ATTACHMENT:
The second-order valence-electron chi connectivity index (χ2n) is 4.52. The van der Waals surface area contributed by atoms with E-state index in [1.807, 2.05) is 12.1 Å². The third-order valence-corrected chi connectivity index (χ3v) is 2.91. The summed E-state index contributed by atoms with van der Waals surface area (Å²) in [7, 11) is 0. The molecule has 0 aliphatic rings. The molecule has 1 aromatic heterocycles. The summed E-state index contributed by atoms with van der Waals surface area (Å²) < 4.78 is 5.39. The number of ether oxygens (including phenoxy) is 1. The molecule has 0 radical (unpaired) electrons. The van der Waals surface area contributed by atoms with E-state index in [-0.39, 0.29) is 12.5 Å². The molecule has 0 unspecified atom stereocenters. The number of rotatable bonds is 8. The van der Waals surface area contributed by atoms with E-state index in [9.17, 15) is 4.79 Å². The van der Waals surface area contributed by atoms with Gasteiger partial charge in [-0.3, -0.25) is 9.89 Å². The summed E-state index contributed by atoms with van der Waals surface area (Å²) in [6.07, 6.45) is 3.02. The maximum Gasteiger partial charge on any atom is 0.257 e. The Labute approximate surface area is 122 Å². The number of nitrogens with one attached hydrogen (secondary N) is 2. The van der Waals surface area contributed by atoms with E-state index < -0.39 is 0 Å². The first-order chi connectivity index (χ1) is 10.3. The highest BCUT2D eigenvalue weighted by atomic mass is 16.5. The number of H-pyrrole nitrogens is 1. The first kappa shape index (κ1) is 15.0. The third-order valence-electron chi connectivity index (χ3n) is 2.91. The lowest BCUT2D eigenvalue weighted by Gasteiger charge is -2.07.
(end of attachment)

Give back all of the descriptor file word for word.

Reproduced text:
The second-order valence-electron chi connectivity index (χ2n) is 4.52. The van der Waals surface area contributed by atoms with E-state index in [1.807, 2.05) is 12.1 Å². The third-order valence-corrected chi connectivity index (χ3v) is 2.91. The summed E-state index contributed by atoms with van der Waals surface area (Å²) in [7, 11) is 0. The molecule has 0 aliphatic rings. The molecule has 1 aromatic heterocycles. The summed E-state index contributed by atoms with van der Waals surface area (Å²) < 4.78 is 5.39. The number of ether oxygens (including phenoxy) is 1. The molecule has 0 radical (unpaired) electrons. The van der Waals surface area contributed by atoms with E-state index in [-0.39, 0.29) is 12.5 Å². The molecule has 0 unspecified atom stereocenters. The number of rotatable bonds is 8. The van der Waals surface area contributed by atoms with E-state index in [9.17, 15) is 4.79 Å². The van der Waals surface area contributed by atoms with Gasteiger partial charge in [-0.3, -0.25) is 9.89 Å². The summed E-state index contributed by atoms with van der Waals surface area (Å²) in [6.07, 6.45) is 3.02. The maximum Gasteiger partial charge on any atom is 0.257 e. The Labute approximate surface area is 122 Å². The number of nitrogens with one attached hydrogen (secondary N) is 2. The van der Waals surface area contributed by atoms with E-state index < -0.39 is 0 Å². The first-order chi connectivity index (χ1) is 10.3. The highest BCUT2D eigenvalue weighted by atomic mass is 16.5. The number of H-pyrrole nitrogens is 1. The first kappa shape index (κ1) is 15.0. The third-order valence-electron chi connectivity index (χ3n) is 2.91. The lowest BCUT2D eigenvalue weighted by Gasteiger charge is -2.07.